Holistic data. As a field, health care tends toward insularity in the types of data that we consider relevant to our work. We have historically relied largely on patient chart and administrative data on clinical services for everything from performance measurement to risk stratification and process improvement. Only over the past few years has interest grown in integrating socioeconomic data, and data from social service sectors such as education and housing, as pioneered in a few U.S. communities and other countries such as England. As ambitious as it is to coordinate data flows from multiple agencies, that could just be the tip of the iceberg. Imagine a world where truly holistic data, including consumer purchasing patterns, media and cultural preferences, and community-level information were all combined with health data. Such a data product could make possible a wide range of useful products: better risk stratification methods; more effective communication, messaging, and nudging approaches; more thoughtful care planning; deeper and more proactive engagement of social services and other community organizations that could be brought to bear on a patient’s or population’s health; and better self-help tools for patients and their families to access the health resources they need. For example, knowing that a patient recently changed addresses between clinic visits could help trigger reminders to update his or her address for receipt of medication purchases through a tool like PillDrill.
Combining such rich data sources might trigger new concerns regarding patient privacy and data security. Government could facilitate by proactively developing guidance and protections, including strong standards for hashing and other data protection methods.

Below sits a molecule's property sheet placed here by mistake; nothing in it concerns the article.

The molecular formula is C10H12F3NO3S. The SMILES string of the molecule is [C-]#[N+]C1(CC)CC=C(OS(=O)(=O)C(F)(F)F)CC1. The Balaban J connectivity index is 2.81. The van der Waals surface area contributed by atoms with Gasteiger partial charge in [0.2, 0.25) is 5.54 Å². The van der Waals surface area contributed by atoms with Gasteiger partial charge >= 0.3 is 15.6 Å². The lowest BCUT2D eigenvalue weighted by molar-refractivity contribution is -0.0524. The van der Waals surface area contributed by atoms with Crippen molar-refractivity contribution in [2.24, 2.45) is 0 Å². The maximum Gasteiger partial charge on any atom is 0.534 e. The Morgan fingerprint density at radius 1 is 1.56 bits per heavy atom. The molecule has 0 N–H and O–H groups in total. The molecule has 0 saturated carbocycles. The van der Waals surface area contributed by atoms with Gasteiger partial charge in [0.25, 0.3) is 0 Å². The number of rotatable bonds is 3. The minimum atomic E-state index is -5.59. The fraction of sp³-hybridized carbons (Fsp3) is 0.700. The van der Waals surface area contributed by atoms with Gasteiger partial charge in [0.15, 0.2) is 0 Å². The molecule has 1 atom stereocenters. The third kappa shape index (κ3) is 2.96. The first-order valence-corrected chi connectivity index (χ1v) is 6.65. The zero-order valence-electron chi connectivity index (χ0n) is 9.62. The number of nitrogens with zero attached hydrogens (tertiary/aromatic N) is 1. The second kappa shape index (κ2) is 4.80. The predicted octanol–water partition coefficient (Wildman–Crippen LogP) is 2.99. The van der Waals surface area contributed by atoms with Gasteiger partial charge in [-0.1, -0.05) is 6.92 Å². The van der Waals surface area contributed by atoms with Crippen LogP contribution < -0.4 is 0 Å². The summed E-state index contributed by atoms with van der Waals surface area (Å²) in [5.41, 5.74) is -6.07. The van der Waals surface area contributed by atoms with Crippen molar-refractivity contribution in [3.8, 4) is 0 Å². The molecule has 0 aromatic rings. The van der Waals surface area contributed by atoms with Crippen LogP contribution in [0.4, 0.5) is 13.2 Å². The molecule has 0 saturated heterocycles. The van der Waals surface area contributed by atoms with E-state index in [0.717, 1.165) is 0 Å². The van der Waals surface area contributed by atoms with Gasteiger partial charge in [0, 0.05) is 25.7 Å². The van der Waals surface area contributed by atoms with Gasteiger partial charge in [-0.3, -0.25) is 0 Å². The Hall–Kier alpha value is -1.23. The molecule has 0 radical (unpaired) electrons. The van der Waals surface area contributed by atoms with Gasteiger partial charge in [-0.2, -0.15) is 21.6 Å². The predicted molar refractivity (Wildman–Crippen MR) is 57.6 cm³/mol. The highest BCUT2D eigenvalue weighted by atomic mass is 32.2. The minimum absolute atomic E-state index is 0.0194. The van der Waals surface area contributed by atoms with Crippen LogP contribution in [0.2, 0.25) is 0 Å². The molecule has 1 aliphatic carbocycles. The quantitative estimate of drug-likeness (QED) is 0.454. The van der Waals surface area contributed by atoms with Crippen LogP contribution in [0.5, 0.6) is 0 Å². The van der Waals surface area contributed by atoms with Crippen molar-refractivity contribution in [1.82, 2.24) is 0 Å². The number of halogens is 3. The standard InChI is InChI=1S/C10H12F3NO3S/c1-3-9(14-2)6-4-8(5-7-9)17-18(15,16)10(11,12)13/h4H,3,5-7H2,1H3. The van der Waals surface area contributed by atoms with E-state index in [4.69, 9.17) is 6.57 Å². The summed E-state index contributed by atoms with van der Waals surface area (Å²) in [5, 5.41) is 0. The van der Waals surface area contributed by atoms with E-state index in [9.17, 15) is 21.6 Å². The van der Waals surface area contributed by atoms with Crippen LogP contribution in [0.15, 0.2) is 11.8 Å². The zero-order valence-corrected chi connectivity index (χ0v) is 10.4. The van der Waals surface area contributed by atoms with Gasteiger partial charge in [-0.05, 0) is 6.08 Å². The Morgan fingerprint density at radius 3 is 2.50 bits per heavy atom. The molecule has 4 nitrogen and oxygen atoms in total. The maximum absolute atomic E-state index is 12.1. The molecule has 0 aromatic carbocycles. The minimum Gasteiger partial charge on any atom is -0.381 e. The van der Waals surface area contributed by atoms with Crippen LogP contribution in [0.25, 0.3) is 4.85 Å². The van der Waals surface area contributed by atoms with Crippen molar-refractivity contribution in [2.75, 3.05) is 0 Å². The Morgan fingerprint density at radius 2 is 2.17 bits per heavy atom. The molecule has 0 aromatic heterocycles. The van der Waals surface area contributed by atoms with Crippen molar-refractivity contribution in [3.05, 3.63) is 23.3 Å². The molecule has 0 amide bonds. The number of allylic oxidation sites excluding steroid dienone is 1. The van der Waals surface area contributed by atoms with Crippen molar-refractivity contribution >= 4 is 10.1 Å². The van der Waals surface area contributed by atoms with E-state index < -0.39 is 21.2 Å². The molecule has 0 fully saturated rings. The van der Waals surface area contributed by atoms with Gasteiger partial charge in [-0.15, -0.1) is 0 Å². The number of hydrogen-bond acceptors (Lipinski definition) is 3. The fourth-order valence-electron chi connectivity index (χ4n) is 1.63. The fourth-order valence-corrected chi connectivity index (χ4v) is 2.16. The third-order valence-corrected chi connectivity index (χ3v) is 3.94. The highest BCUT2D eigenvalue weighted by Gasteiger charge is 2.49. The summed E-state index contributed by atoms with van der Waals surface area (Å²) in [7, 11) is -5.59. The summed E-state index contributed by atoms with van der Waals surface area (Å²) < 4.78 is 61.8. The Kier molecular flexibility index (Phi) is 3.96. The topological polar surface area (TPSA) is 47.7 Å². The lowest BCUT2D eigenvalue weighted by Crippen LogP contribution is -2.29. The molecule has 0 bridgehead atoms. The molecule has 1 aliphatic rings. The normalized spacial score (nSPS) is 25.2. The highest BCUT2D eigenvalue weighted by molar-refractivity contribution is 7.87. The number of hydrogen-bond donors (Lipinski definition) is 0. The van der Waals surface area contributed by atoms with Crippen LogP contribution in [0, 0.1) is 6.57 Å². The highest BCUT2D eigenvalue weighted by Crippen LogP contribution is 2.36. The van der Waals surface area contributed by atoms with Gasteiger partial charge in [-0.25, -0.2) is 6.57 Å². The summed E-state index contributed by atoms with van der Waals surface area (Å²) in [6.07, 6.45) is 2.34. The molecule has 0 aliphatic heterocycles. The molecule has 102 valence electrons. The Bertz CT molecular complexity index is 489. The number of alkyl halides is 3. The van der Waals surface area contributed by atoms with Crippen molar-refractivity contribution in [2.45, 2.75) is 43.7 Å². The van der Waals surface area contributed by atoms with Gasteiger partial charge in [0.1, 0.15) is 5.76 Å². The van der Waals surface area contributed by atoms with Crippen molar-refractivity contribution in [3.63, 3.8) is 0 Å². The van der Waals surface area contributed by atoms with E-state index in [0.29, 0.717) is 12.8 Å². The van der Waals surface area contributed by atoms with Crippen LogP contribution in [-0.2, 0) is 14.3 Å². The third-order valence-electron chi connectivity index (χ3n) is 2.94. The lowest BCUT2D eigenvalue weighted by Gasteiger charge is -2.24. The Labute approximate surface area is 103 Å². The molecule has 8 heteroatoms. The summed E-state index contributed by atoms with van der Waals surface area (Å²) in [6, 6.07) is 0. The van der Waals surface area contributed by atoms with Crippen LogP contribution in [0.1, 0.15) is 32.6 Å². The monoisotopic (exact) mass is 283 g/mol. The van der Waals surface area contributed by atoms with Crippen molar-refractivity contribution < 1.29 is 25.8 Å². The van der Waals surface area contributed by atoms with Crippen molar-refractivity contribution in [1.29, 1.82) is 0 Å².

How Government Can Enable the Private Sector
While we have focused here on private-sector opportunities to support innovative models for improving care and lowering costs, government can play important roles in supporting these innovations. Clear and consistent support for providers that improve outcomes and lower costs is a critical signal to support private-sector investment in enabling these reforms. This includes not only consistent support for payment reforms, but also greater transparency around total costs and outcomes to help consumers and providers make better choices about care.
While government shouldn’t pick market winners and losers, potential breakthrough innovations that address a critical need may warrant more support, such as meaningful incentives for limited early adopters. This could help generate data to determine the effectiveness of the enabling reforms. Once there is clear evidence of value, government might offer smaller but more widely available incentives to spread adoption and encourage competition. In important respects, this approach resembles the pilot “assess-expand-or-end” strategy of the Center for Medicare and Medicaid Innovation (CMMI) for Medicare payment reforms — but focused instead on supporting private-sector activity to enable payment and delivery reforms to succeed.
These initiatives seem particularly important for smaller physician practices and provider organizations, which otherwise face the greatest challenges in acquiring the capital and technical support they need. Without help like this, payment reforms may have unintended consequences of concentrating market power, resulting in higher prices. All the activities we have described are synergistic — for example, entrepreneurs who help providers gain access to needed capital would benefit from the activities of entrepreneurs who help providers choose the right tools to buy.
The need for delivery system transformation is greater than ever. Providers face real challenges to make transformation a reality. With some supportive policy steps, entrepreneurs have real opportunities to change that and to accelerate progress through private-sector innovation.
Acknowledgements: This publication reflects work conducted when Dr. Pham was a Senior Fellow at the Duke-Robert Margolis Center for Health Policy.